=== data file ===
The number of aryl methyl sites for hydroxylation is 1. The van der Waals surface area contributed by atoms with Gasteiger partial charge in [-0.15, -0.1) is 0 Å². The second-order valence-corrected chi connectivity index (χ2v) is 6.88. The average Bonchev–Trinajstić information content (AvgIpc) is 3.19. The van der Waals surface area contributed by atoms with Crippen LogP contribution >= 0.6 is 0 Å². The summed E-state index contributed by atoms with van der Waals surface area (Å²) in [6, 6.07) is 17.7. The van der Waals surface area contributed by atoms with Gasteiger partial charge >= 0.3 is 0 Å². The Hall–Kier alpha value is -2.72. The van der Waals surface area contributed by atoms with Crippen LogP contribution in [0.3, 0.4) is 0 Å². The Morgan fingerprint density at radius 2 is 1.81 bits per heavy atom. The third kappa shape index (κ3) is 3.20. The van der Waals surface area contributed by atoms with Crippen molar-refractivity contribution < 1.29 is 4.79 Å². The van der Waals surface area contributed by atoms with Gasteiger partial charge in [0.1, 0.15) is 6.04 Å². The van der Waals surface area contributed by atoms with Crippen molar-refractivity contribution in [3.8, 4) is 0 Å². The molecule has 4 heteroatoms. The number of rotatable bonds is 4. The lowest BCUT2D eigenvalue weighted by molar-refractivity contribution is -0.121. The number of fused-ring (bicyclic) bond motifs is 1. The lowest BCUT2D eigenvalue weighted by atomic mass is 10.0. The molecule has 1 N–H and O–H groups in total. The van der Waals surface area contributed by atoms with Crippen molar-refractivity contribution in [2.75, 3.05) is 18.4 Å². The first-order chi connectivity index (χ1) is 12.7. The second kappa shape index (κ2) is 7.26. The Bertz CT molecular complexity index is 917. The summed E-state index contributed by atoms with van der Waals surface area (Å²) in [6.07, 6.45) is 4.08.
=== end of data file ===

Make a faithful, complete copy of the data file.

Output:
The number of aryl methyl sites for hydroxylation is 1. The van der Waals surface area contributed by atoms with Gasteiger partial charge in [-0.15, -0.1) is 0 Å². The second-order valence-corrected chi connectivity index (χ2v) is 6.88. The average Bonchev–Trinajstić information content (AvgIpc) is 3.19. The van der Waals surface area contributed by atoms with Crippen LogP contribution >= 0.6 is 0 Å². The summed E-state index contributed by atoms with van der Waals surface area (Å²) in [6, 6.07) is 17.7. The van der Waals surface area contributed by atoms with Gasteiger partial charge >= 0.3 is 0 Å². The Hall–Kier alpha value is -2.72. The van der Waals surface area contributed by atoms with Crippen LogP contribution in [0.3, 0.4) is 0 Å². The Morgan fingerprint density at radius 2 is 1.81 bits per heavy atom. The third kappa shape index (κ3) is 3.20. The van der Waals surface area contributed by atoms with Crippen molar-refractivity contribution < 1.29 is 4.79 Å². The van der Waals surface area contributed by atoms with Gasteiger partial charge in [0.1, 0.15) is 6.04 Å². The van der Waals surface area contributed by atoms with Crippen molar-refractivity contribution in [3.8, 4) is 0 Å². The molecule has 4 heteroatoms. The number of rotatable bonds is 4. The lowest BCUT2D eigenvalue weighted by molar-refractivity contribution is -0.121. The number of fused-ring (bicyclic) bond motifs is 1. The lowest BCUT2D eigenvalue weighted by atomic mass is 10.0. The molecule has 1 N–H and O–H groups in total. The van der Waals surface area contributed by atoms with Crippen molar-refractivity contribution in [2.75, 3.05) is 18.4 Å². The first-order chi connectivity index (χ1) is 12.7. The second kappa shape index (κ2) is 7.26. The Bertz CT molecular complexity index is 917. The summed E-state index contributed by atoms with van der Waals surface area (Å²) in [6.07, 6.45) is 4.08.